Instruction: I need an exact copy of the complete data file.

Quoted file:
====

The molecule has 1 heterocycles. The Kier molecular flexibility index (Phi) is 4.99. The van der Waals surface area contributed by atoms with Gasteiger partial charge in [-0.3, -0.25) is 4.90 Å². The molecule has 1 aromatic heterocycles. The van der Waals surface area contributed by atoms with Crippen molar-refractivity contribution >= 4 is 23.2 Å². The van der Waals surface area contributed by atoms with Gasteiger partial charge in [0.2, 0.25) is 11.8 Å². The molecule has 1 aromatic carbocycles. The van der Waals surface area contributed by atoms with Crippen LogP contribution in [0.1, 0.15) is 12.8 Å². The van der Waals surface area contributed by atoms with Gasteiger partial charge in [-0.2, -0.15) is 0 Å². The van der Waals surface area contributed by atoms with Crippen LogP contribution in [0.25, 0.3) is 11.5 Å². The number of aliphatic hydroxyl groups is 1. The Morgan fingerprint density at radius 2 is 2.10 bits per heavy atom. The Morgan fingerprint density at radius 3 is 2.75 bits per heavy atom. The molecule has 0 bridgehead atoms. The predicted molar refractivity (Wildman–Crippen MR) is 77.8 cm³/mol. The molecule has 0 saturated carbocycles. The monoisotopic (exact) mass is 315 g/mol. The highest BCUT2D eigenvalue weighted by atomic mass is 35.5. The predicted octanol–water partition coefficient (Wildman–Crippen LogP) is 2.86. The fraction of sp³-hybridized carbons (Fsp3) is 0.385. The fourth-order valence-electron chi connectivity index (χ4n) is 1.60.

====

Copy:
The molecule has 1 heterocycles. The Kier molecular flexibility index (Phi) is 4.99. The van der Waals surface area contributed by atoms with Gasteiger partial charge in [-0.3, -0.25) is 4.90 Å². The molecule has 1 aromatic heterocycles. The van der Waals surface area contributed by atoms with Crippen molar-refractivity contribution >= 4 is 23.2 Å². The van der Waals surface area contributed by atoms with Gasteiger partial charge in [0.2, 0.25) is 11.8 Å². The molecule has 1 aromatic carbocycles. The van der Waals surface area contributed by atoms with Crippen LogP contribution in [0.1, 0.15) is 12.8 Å². The van der Waals surface area contributed by atoms with Gasteiger partial charge in [-0.2, -0.15) is 0 Å². The van der Waals surface area contributed by atoms with Crippen LogP contribution in [0.25, 0.3) is 11.5 Å². The number of aliphatic hydroxyl groups is 1. The Morgan fingerprint density at radius 2 is 2.10 bits per heavy atom. The Morgan fingerprint density at radius 3 is 2.75 bits per heavy atom. The molecule has 0 bridgehead atoms. The predicted molar refractivity (Wildman–Crippen MR) is 77.8 cm³/mol. The molecule has 0 saturated carbocycles. The monoisotopic (exact) mass is 315 g/mol. The highest BCUT2D eigenvalue weighted by atomic mass is 35.5. The predicted octanol–water partition coefficient (Wildman–Crippen LogP) is 2.86. The fraction of sp³-hybridized carbons (Fsp3) is 0.385. The fourth-order valence-electron chi connectivity index (χ4n) is 1.60.